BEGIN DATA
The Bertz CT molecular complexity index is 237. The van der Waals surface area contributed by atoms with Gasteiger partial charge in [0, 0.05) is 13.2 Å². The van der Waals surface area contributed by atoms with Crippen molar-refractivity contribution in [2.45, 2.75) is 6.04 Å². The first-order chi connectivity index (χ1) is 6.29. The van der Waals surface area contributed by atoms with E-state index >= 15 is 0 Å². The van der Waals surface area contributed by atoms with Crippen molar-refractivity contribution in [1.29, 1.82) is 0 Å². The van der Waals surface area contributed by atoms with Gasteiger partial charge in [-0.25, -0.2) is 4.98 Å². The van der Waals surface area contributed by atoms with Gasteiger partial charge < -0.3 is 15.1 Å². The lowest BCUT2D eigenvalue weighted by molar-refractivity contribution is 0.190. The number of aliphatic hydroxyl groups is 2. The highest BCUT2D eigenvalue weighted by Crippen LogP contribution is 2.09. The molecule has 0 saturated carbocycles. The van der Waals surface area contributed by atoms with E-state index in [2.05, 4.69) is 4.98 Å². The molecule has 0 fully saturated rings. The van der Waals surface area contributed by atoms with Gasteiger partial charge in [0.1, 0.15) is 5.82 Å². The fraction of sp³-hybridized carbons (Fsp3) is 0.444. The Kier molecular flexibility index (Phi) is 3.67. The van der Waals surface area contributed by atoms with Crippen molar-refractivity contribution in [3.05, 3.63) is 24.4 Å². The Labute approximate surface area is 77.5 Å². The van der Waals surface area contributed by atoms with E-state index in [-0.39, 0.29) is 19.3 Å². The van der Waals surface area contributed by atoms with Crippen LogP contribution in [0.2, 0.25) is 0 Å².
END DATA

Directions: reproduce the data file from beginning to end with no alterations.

The Bertz CT molecular complexity index is 237. The van der Waals surface area contributed by atoms with Gasteiger partial charge in [0, 0.05) is 13.2 Å². The van der Waals surface area contributed by atoms with Crippen molar-refractivity contribution in [2.45, 2.75) is 6.04 Å². The first-order chi connectivity index (χ1) is 6.29. The van der Waals surface area contributed by atoms with E-state index >= 15 is 0 Å². The van der Waals surface area contributed by atoms with Crippen molar-refractivity contribution in [1.29, 1.82) is 0 Å². The van der Waals surface area contributed by atoms with Gasteiger partial charge in [-0.25, -0.2) is 4.98 Å². The van der Waals surface area contributed by atoms with Gasteiger partial charge < -0.3 is 15.1 Å². The lowest BCUT2D eigenvalue weighted by molar-refractivity contribution is 0.190. The number of aliphatic hydroxyl groups is 2. The highest BCUT2D eigenvalue weighted by Crippen LogP contribution is 2.09. The molecule has 0 saturated carbocycles. The van der Waals surface area contributed by atoms with E-state index in [2.05, 4.69) is 4.98 Å². The molecule has 0 fully saturated rings. The van der Waals surface area contributed by atoms with Gasteiger partial charge in [0.1, 0.15) is 5.82 Å². The fraction of sp³-hybridized carbons (Fsp3) is 0.444. The Kier molecular flexibility index (Phi) is 3.67. The van der Waals surface area contributed by atoms with Crippen molar-refractivity contribution in [3.05, 3.63) is 24.4 Å². The Labute approximate surface area is 77.5 Å². The van der Waals surface area contributed by atoms with E-state index in [-0.39, 0.29) is 19.3 Å². The van der Waals surface area contributed by atoms with Crippen LogP contribution in [0.2, 0.25) is 0 Å².